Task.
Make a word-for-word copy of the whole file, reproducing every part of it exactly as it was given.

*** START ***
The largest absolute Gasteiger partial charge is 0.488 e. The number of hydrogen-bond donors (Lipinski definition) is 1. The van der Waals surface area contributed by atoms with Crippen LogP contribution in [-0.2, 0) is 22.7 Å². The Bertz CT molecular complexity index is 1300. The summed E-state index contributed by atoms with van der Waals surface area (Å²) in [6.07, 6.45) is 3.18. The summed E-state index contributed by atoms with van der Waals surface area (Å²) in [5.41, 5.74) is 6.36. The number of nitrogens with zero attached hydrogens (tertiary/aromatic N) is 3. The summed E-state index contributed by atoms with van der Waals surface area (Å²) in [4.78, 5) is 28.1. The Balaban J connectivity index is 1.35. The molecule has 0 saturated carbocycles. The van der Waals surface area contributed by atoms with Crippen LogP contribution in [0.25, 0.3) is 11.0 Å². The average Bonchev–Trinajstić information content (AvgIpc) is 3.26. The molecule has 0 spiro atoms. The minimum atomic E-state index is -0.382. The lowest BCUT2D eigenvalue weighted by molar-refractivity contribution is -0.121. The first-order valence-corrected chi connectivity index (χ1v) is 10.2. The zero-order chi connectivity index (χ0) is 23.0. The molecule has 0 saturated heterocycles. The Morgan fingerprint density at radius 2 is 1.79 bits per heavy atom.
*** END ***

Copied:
The largest absolute Gasteiger partial charge is 0.488 e. The number of hydrogen-bond donors (Lipinski definition) is 1. The van der Waals surface area contributed by atoms with Crippen LogP contribution in [-0.2, 0) is 22.7 Å². The Bertz CT molecular complexity index is 1300. The summed E-state index contributed by atoms with van der Waals surface area (Å²) in [6.07, 6.45) is 3.18. The summed E-state index contributed by atoms with van der Waals surface area (Å²) in [5.41, 5.74) is 6.36. The number of nitrogens with zero attached hydrogens (tertiary/aromatic N) is 3. The summed E-state index contributed by atoms with van der Waals surface area (Å²) in [4.78, 5) is 28.1. The Balaban J connectivity index is 1.35. The molecule has 0 saturated carbocycles. The van der Waals surface area contributed by atoms with Crippen LogP contribution in [0.25, 0.3) is 11.0 Å². The average Bonchev–Trinajstić information content (AvgIpc) is 3.26. The molecule has 0 spiro atoms. The minimum atomic E-state index is -0.382. The lowest BCUT2D eigenvalue weighted by molar-refractivity contribution is -0.121. The first-order valence-corrected chi connectivity index (χ1v) is 10.2. The zero-order chi connectivity index (χ0) is 23.0. The molecule has 0 saturated heterocycles. The Morgan fingerprint density at radius 2 is 1.79 bits per heavy atom.